There are three different classes available on shinkansen trains, although most trains only offer two classes. The first class is the ordinary class, which is the standard ticket type. This type of ticket can be purchased unreserved (unless on the services mentioned before) and you will find that the different cars will be labeled as reserved or non-reserved.

If you want to upgrade to the next class then you can purchase a green car ticket for a little bit of extra luxury. They’re comparable to business class on an airplane, offering larger, more comfortable seats. Green Cars are also less likely to be crowded when compared to ordinary tickets.

On some services, there is a Gran Class ticket available, which is likened to a first class service on an airplane. The seats are even more comfortable and there are additional amenities and services to be enjoyed. Although this ticket type is only available on select trains along the Tohoku Shinkansen, Hokuriku Shinkansen, Joetsu Shinkansen, and Hokkaido Shinkansen.

While reserving a seat isn’t mandatory on most trains it’s a good idea to reserve one anyway. That way you’re guaranteed a seat and it’s a good idea if you’re traveling in a group and want to stick together. Although it’s uncommon for seats to become fully reserved, it can happen during peak travel days, like the New Year holidays.

What’s the Bullet Train Like?

The shinkansen trains are very well designed and your experience on the service should be quite pleasant. Starting with your seat, they can be reclined. There are tables and space above for storage. On newer trains, there are sockets on the walls, or in the armrest for you to charge your phone.

Your seat can be turned 180 degrees meaning no one has to travel backward, perfect for people who suffer from travel sickness. This also means that a group of people will be able to face each other for the journey should they want to.

Shinkansen signs and announcements are delivered in both Japanese and English, with some services also providing Chinese and Korean. Free wi-fi is available on all shinkansen with the exception of a very small number of older trains. Free wi-fi is also available at many shinkansen train stations and is easily identifiable, as something like JR-EAST FREE WI-FI.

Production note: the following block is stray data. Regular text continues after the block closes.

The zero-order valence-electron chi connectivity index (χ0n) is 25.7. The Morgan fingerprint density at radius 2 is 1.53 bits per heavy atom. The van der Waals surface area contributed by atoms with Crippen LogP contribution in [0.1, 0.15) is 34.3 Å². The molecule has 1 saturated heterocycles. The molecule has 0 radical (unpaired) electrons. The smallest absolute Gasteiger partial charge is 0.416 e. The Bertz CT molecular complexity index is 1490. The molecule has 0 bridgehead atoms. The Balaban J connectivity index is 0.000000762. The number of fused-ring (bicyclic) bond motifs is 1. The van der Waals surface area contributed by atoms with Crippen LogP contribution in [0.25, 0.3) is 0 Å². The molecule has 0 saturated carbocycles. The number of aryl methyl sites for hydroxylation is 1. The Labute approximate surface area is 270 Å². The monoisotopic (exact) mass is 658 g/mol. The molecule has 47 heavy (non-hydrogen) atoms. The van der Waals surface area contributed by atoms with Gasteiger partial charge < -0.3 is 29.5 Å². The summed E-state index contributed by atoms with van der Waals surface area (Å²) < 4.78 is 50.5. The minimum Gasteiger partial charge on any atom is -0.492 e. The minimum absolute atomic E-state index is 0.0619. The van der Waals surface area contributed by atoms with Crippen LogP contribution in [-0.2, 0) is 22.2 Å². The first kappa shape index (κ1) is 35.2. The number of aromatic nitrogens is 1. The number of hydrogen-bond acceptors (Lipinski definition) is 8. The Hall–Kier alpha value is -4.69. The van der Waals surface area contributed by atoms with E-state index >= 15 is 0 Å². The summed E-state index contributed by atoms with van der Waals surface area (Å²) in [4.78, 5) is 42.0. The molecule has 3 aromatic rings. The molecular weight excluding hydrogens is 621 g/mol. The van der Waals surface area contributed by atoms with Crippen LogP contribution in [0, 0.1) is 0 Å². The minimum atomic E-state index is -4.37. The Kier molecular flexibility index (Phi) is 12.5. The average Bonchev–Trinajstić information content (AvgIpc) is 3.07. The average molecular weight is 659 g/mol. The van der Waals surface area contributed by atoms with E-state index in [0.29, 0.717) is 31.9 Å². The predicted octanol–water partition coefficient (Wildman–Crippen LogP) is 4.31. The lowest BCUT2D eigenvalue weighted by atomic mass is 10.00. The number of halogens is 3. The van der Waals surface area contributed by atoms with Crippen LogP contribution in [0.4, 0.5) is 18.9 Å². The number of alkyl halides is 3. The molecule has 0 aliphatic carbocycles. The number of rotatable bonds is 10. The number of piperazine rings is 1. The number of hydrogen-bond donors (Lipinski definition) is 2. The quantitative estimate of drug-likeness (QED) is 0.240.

Some, but not all, shinkansen trains have food carts that pass along. They have a selection of snacks, drinks, and bento boxes for sale.

All shinkansen have toilets on board, although some trains have toilets separated by gender. The toilets are similar to what can be found on Western trains, with newer trains having spacious toilets for wheelchair access. The wash area is outside the toilet where you can wash your hands and check the mirror.

Smoking is not allowed on almost all shinkansen trains, although there are some very limited exceptions to this. On some trains along the Tokaido Shinkansen and the Sanyo Shinkansen small smoking rooms are provided. These rooms are well ventilated to keep the rest of the trains free from the smoke.

When traveling on the bullet train, there are some rules you should try to observe, so you don’t come across as disrespectful. Before boarding, you should line up on the platform. Don’t leave your luggage in the aisle, blocking passage for the other travelers.

When having a conversation, use a hushed tone so you don’t disturb anyone else. Put your phone on silent and don’t talk on the phone, if you need to, move to the deck area between the cars. If you recline your seat, return it to the original position before leaving and take any rubbish with you to dispose of in the bin.

Where to Go on the Bullet Train?

If you’re visiting Tokyo then you will be well connected to many parts of Japan. You could take numerous day trips to different parts of Japan to experience the nuances of each region. 

As Tokyo is the most popular destination in Japan, many trips will be based around it. You could buy a rail pass and make several trips out of the city, before coming back for a wonderful night out in Tokyo. You could take the Tokaido Shinkansen to Nagoya and take in some rich Japanese architecture.

Starting with the Nagoya Castle, which was built during the Edo period. It was one of the largest castles in Japan. In the middle of the city sits the Atsuta Jingu shrine, with beautiful walking paths lined with trees. 

Jump on the Hokuriku Shinkansen and visit Nagano on the eastern part of Honshu. It’s just a 90 minute journey on the bullet train and is perfect for ski enthusiasts. There’s also a delightfully unique onsen to be found called Jigokudani. Here you can meet Japanese Macaques who come down from the mountain to warm up in the pools.

Travel a bit further along the Hokuriku Shinkansen line and you’ll end up in Kanazawa, where many of its Edo period buildings are still intact, untouched by war. This is a must-visit for those interested in Japanese history with samurai, by stopping at the Nomura Clan Samurai House. You can take a trip to Myoryuji ninja temple, a Buddhist temple that earned its nickname through its clever deceptive defenses.

In the city center, you’ll come across Kanazawa Castle, where you’ll find some of Japan’s famous cherry blossoms. You can take a stroll through Nishi Chaya and Higashi Chaya, which are still reminiscent of their 17th-century design. These districts are also known for their geisha communities and tea houses.

The one place you don’t want to take a day trip to is Kyoto. It’s such an astonishing place that you should spend as much time there as you can, to take in all of its ancient history. The bullet train is a perfect way to visit Japan. You can travel all around the country. The bullet travel connects many major cities across the three islands with easy access straight back to Tokyo!